Date: 8/29/2010 9:40:41 PM
Subject: [CASonline] Non-Sectarianism / Thank You / Update

Dearest Friends @ CAS,
bb cannot recommend enough or offer sufficient credit and salutations to a piece of glaringly insightful, accurately balanced, in short, a truly indispensable article by THE veteran Tibetan Buddhist scholar, Alexander Berzin.
It deals with a prickly topic on an issue which involved effective poisoning of much of Tibet. 
Not one of the four great Tibetan Buddhist tradition is spared from this cancer ( SHOCK ONE !! ), together with its so many fancy high-titled "Rinpoches" ( SHOCK TWO !! ). The Buddhist scene in general is hit ( SCREAMS ONE !! ) and, no exaggeration, much of the world. ( SCREAMS TWO !! ) 
It is not difficult to twist open the TV or radio to gasp over yet one or the other mindless slaughter, so unholy indeed, rooted in ideological clashes, maybe more simply, stupid confusion.
What's with religion, what's with sectarianism .... within Tibet and without Tibet ??!!
For reconciliation, we deeply clasped our palms at your unstintinng rescue through Khenpo Rangdol.
We bring you also, a genuine Master's programme updates and instruction.
Refuge and homage to Buddha, the Enlighten One.
bb & all beings @ CAS  
A Comparison of the Five Tibetan Traditions ( By Alexander Berzin ) 


Excerpted from "Dhamma Musings" by Ven Dhammika:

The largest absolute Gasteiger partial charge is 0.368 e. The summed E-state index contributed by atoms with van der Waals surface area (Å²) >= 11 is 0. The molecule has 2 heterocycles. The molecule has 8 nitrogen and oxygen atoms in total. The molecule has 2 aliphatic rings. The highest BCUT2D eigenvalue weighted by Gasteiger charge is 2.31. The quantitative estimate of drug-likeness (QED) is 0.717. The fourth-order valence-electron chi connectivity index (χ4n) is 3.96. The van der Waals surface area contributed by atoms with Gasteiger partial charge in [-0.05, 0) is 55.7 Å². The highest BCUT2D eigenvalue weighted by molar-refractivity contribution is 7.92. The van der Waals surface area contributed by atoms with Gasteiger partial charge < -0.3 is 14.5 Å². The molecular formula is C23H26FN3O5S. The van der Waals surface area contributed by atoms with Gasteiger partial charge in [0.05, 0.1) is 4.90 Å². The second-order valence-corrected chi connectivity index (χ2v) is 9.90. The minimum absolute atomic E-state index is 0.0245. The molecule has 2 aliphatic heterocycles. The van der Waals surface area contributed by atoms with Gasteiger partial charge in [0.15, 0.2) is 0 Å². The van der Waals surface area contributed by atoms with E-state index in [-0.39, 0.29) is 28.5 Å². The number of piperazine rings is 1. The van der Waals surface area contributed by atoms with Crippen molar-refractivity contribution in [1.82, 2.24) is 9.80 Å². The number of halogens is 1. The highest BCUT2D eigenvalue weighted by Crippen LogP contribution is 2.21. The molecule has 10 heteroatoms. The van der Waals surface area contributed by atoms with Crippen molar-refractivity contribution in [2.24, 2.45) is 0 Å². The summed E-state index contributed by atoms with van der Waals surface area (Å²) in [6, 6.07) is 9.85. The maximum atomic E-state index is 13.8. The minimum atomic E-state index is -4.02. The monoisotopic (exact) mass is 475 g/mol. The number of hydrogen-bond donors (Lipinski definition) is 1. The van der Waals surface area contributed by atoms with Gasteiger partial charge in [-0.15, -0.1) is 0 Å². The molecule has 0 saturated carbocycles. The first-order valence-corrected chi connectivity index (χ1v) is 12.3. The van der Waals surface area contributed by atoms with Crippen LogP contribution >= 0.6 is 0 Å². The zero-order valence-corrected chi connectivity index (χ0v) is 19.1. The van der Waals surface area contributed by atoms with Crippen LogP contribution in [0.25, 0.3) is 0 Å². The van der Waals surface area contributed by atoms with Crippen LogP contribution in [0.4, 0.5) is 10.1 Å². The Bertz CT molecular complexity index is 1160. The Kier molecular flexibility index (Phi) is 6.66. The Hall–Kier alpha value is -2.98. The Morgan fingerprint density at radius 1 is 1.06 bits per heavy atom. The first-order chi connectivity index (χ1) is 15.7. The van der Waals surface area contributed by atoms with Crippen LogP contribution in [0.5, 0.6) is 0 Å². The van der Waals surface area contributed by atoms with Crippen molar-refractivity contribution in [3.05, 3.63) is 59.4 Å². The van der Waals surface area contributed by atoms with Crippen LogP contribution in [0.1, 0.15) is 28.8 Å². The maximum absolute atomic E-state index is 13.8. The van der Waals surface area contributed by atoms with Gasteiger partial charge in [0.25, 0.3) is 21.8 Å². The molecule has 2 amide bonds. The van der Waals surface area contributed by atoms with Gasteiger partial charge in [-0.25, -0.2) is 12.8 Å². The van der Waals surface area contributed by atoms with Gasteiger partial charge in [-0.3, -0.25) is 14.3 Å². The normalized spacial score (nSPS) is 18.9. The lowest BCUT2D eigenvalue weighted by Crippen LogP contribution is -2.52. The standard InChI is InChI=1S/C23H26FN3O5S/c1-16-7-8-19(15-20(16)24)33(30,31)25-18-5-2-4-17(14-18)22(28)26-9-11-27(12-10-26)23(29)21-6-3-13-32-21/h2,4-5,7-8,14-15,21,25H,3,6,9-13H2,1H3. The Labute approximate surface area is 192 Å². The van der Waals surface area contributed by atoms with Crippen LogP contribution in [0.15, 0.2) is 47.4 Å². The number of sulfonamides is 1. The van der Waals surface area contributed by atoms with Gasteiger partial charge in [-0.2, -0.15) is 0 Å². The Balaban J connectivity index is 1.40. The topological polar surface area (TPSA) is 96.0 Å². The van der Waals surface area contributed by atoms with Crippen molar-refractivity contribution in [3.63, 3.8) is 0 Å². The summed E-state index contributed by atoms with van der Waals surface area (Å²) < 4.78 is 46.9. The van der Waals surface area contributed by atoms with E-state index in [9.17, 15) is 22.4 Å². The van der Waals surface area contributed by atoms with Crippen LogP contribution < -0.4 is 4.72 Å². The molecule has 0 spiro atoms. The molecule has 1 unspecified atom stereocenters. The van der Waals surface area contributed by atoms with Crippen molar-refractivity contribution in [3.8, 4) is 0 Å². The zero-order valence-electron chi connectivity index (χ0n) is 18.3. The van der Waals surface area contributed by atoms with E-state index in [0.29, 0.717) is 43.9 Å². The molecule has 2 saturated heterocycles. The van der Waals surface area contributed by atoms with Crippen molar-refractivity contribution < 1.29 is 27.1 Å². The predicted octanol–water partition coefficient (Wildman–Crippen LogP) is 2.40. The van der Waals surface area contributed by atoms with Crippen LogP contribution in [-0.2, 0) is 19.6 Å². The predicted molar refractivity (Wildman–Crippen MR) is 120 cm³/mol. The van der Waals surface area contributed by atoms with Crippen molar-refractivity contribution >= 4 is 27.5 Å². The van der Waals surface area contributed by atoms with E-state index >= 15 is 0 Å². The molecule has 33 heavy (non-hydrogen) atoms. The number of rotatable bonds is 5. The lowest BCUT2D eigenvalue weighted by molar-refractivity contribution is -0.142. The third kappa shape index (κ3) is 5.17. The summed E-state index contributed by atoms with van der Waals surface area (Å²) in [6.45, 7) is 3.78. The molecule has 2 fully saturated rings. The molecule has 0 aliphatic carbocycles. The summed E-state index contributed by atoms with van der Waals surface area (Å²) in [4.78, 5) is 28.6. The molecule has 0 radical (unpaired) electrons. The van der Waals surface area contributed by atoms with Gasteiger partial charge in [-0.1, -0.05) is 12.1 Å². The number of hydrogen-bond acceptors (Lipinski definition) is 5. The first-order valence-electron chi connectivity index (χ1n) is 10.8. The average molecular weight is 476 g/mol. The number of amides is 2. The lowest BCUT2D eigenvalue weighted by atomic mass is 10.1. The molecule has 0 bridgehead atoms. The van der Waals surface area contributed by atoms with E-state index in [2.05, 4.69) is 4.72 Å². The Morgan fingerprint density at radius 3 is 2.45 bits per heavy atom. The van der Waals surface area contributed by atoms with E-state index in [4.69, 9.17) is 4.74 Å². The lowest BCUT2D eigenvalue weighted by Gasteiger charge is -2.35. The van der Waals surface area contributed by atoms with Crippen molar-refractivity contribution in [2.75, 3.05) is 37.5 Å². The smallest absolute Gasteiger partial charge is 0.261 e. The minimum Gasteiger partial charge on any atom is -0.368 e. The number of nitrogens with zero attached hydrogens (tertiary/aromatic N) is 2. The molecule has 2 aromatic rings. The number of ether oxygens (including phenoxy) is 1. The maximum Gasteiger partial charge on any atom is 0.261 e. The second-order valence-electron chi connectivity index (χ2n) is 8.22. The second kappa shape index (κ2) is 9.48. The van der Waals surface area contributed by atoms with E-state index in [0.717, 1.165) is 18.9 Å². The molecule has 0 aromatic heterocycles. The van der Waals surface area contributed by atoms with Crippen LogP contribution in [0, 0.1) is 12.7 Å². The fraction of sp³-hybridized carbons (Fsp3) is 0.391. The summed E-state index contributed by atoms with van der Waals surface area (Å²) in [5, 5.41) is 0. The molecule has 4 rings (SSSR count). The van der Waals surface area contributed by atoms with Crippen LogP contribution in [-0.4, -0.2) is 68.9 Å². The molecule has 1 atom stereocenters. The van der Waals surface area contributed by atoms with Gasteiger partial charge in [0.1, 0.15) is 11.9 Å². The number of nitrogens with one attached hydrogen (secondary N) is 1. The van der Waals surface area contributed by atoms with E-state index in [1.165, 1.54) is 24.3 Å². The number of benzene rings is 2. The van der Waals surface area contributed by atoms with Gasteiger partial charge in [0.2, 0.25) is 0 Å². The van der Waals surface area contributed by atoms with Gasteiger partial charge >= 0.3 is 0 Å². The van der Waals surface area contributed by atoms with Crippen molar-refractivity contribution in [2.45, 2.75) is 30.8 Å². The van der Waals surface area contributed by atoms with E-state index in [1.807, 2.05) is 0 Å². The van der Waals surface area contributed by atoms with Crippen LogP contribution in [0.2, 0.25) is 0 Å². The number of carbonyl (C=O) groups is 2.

With Muslims At Borobudur

I, together with 15 friends and students have just come back from Indonesia. The purpose of our trip was to visit the great Buddhist shrine at Borobudur. We arranged to stay in the Manohara Hotel which is set in the sylvan, flower-filled park around Borobudur and within walking distance of it.

When we arrived we were informed that one of Indonesia¡¯s largest Islamic organizations was having its congress in nearby Yogyakarta, that 20,000 people are attending and that many of them will probably visit Borobudur. When I heard this the slightest feeling of unease came over me. Whether or not it is justified, Islam does have a ¡®scary¡¯ image in many peoples¡¯ minds. We had already decided to visit the shrine early in the morning so we would probably avoid the crowds anyway ¨C or so I thought. Even when we got there at 6.30 there were already a lot of people there ¨C all the women with head scarves and the men with taqiyahs. I had been half expecting unfriendly or disapproving looks, or at least blank stares. Nothing could have been further from the truth. Almost without exception, everyone met me with a beaming smile, an extended hand, polite inquiries about where I was from or requests to have photographs taken with me. After a while the friendliness actually became a bit overwhelming and prevented me from concentrating fully on the temple itself. Several people asked me to give them a detailed explanation of Buddhism (Good God! Is there no escape!) and one elderly gentleman took my hand on being told I was a Buddhist monk said to me, ¡®You Buddhists have given we Indonesians this lovely temple. Thank you¡¯. I also noticed that some of the visitors showed a real appreciation for the meaning of the temple, carefully examining the carved panels and looking appreciatively at the Buddha statues.
It¡¯s always good for you to have to readjust your mindset in the face of reality.
My next post will deal more fully with our Borobudur trip.